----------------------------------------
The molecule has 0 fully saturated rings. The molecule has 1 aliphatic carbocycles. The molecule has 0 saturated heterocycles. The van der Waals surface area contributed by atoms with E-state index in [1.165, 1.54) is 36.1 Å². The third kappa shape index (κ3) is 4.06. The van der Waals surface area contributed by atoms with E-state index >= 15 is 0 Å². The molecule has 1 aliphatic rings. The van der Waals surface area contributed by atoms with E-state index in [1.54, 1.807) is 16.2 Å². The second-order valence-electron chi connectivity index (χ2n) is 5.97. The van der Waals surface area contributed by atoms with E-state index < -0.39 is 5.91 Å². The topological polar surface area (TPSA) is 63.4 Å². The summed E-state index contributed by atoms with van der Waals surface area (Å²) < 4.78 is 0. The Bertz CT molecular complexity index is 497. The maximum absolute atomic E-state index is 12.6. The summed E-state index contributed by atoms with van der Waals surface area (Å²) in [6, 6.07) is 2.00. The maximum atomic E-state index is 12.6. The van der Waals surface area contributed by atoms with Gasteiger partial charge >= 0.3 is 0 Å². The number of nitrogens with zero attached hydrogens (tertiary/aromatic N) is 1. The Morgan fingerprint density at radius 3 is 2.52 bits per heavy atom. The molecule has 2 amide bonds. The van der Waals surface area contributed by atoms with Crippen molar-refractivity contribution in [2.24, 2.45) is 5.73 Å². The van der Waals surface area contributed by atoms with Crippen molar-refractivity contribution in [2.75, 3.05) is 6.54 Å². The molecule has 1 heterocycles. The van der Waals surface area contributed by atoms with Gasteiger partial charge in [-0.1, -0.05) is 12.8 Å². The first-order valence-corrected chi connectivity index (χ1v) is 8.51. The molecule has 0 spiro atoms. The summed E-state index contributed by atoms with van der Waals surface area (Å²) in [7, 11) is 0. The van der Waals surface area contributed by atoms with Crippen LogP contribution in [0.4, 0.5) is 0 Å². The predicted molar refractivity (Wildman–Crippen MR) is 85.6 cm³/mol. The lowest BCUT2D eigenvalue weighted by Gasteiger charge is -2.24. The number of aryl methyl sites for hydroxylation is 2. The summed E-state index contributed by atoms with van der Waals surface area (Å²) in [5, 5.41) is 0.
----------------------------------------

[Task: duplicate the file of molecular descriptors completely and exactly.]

The molecule has 0 fully saturated rings. The molecule has 1 aliphatic carbocycles. The molecule has 0 saturated heterocycles. The van der Waals surface area contributed by atoms with E-state index in [1.165, 1.54) is 36.1 Å². The third kappa shape index (κ3) is 4.06. The van der Waals surface area contributed by atoms with E-state index >= 15 is 0 Å². The molecule has 1 aliphatic rings. The van der Waals surface area contributed by atoms with E-state index in [1.54, 1.807) is 16.2 Å². The second-order valence-electron chi connectivity index (χ2n) is 5.97. The van der Waals surface area contributed by atoms with E-state index < -0.39 is 5.91 Å². The topological polar surface area (TPSA) is 63.4 Å². The summed E-state index contributed by atoms with van der Waals surface area (Å²) < 4.78 is 0. The Bertz CT molecular complexity index is 497. The maximum absolute atomic E-state index is 12.6. The summed E-state index contributed by atoms with van der Waals surface area (Å²) in [6, 6.07) is 2.00. The maximum atomic E-state index is 12.6. The van der Waals surface area contributed by atoms with Gasteiger partial charge >= 0.3 is 0 Å². The number of nitrogens with zero attached hydrogens (tertiary/aromatic N) is 1. The Morgan fingerprint density at radius 3 is 2.52 bits per heavy atom. The molecule has 2 amide bonds. The van der Waals surface area contributed by atoms with Crippen molar-refractivity contribution in [2.24, 2.45) is 5.73 Å². The van der Waals surface area contributed by atoms with Crippen molar-refractivity contribution in [2.75, 3.05) is 6.54 Å². The molecule has 1 heterocycles. The van der Waals surface area contributed by atoms with Gasteiger partial charge in [-0.1, -0.05) is 12.8 Å². The first-order valence-corrected chi connectivity index (χ1v) is 8.51. The molecule has 0 spiro atoms. The summed E-state index contributed by atoms with van der Waals surface area (Å²) in [7, 11) is 0. The van der Waals surface area contributed by atoms with Crippen LogP contribution in [0.4, 0.5) is 0 Å². The predicted molar refractivity (Wildman–Crippen MR) is 85.6 cm³/mol. The lowest BCUT2D eigenvalue weighted by Gasteiger charge is -2.24. The number of aryl methyl sites for hydroxylation is 2. The summed E-state index contributed by atoms with van der Waals surface area (Å²) in [5, 5.41) is 0.